“I don’t watch TV, so it’s opened my eyes to a whole new world” she jokes, “my popularity rose in a different demographic, which is great, and I’m really proud of showing MMA to them as well.”
She also hopes that sharing her ups and downs both personally and professionally can provide some comfort to those going through tough times.
“Sometimes I think that people feel like they need to be a certain character to get accepted, to get liked and change themselves. But what I really learned through this is just be yourself, there’s no need to fake who you are”.
Despite having to leave the show after four episodes to prevent further damaging an existing MCL injury, the show gave her new perspectives on life, her career as a mixed martial artist and an attitude to carry with her as she starts her new chapter in Asia.
“I think I had a more personal experience [than most], they recruited me the same week my dad passed away. So that, as well as the challenges and making that tough decision when I had to leave, it just changed me for the better and I couldn’t ask for anything more.”
Now, fully rested and recuperated, her focus is entirely turned towards a dominant performance next month, a fight echoing similarities of her days on the show as a David against Goliath.
“She’s coming down from strawweight, so I would imagine she’s bigger, but what’s new for me, right? I don’t even know who she is. I don’t care. I’m going to show ONE FC I deserve to be here and I’m going to show them that I deserve to fight for the belt.”
To further add to her confidence, ONE FC employs the progressive policy of making fighters compete at their walk-around weights, a fact that Nguyen, echoing many voices in the sport, considers of the utmost importance.
“Previously, I’ve had to cut so much water weight that sometimes I think that I take hits and they affect me a lot more because I’m dehydrated. I have always said, I wish I could just step in fight and that’s what I’m able to do here. I’m finally going to be able to see my full potential.”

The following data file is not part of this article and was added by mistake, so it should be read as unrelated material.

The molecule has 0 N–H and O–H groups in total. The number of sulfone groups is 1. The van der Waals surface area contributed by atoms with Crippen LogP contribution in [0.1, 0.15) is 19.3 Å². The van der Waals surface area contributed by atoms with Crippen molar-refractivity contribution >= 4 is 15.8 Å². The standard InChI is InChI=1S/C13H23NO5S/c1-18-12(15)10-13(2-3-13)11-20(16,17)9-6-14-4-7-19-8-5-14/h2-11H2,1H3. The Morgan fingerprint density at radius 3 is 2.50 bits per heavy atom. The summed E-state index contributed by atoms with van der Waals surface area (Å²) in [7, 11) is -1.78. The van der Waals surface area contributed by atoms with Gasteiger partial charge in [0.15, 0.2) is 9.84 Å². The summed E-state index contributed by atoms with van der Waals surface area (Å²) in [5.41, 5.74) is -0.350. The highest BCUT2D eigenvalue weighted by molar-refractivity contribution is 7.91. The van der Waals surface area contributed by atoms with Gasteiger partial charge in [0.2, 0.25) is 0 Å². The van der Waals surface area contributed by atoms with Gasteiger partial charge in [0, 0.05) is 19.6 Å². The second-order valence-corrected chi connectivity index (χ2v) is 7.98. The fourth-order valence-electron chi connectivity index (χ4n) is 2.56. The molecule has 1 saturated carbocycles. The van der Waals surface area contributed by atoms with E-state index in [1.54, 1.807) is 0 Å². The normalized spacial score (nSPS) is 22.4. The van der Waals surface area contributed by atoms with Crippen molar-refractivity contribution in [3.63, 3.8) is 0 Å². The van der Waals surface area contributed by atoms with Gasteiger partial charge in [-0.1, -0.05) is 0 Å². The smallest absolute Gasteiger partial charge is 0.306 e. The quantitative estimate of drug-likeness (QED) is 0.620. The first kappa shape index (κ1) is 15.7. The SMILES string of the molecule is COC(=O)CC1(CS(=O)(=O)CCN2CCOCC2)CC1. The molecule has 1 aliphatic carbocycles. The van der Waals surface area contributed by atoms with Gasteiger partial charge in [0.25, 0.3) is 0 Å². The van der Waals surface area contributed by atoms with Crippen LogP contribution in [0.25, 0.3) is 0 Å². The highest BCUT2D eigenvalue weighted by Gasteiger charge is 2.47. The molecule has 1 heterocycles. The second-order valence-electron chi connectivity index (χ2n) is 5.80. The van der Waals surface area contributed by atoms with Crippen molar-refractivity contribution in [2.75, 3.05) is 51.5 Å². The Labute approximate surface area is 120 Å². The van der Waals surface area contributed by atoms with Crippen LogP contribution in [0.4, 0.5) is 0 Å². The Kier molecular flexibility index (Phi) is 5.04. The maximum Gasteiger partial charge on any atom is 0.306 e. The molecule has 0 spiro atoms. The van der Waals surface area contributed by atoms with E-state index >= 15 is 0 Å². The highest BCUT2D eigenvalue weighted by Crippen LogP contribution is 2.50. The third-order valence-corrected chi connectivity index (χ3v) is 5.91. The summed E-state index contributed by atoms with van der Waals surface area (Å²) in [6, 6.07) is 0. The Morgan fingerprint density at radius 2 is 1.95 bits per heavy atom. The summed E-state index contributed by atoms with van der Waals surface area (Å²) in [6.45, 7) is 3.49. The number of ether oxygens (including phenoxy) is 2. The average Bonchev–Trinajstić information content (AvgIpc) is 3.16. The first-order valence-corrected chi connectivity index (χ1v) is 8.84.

The future is certainly bright for Nguyen. A fresh start in the promotion on everyone’s lips gives her stock the platform to rise higher than ever before and the opportunity to realise a life-long dream, following the announcement of a card in her native Vietnam in September.
“It’s crazy because life has a way of giving you what you want, but not exactly how you would see it. When I started fighting, living in Houston I was like, if I could just debut in the UFC and Houston, that would be amazing, but now it’s bigger than I could ever imagine. I get to debut in my country… I hope that I can keep it together!”
April 12 is set for the re-birth of a winning record for Bi Nguyen and when the cage door closes, all the hardship, toil and setbacks in recent months will be in there with her as fuel for the fire. Mark your calendars, “Kill Her” is coming to Manila…
View Bi Nguyen’s full interview with John Hyon Ko on Kumite TV below, and subscribe for more ONE Championship interviews:
Rhodri Morgan is a combat sports writer based out of London, England. When not covering MMA, he can be found roaming the halls of a south London Wholefoods, finding a dog to befriend and rolling in the doomed pursuit of the perfect kimura.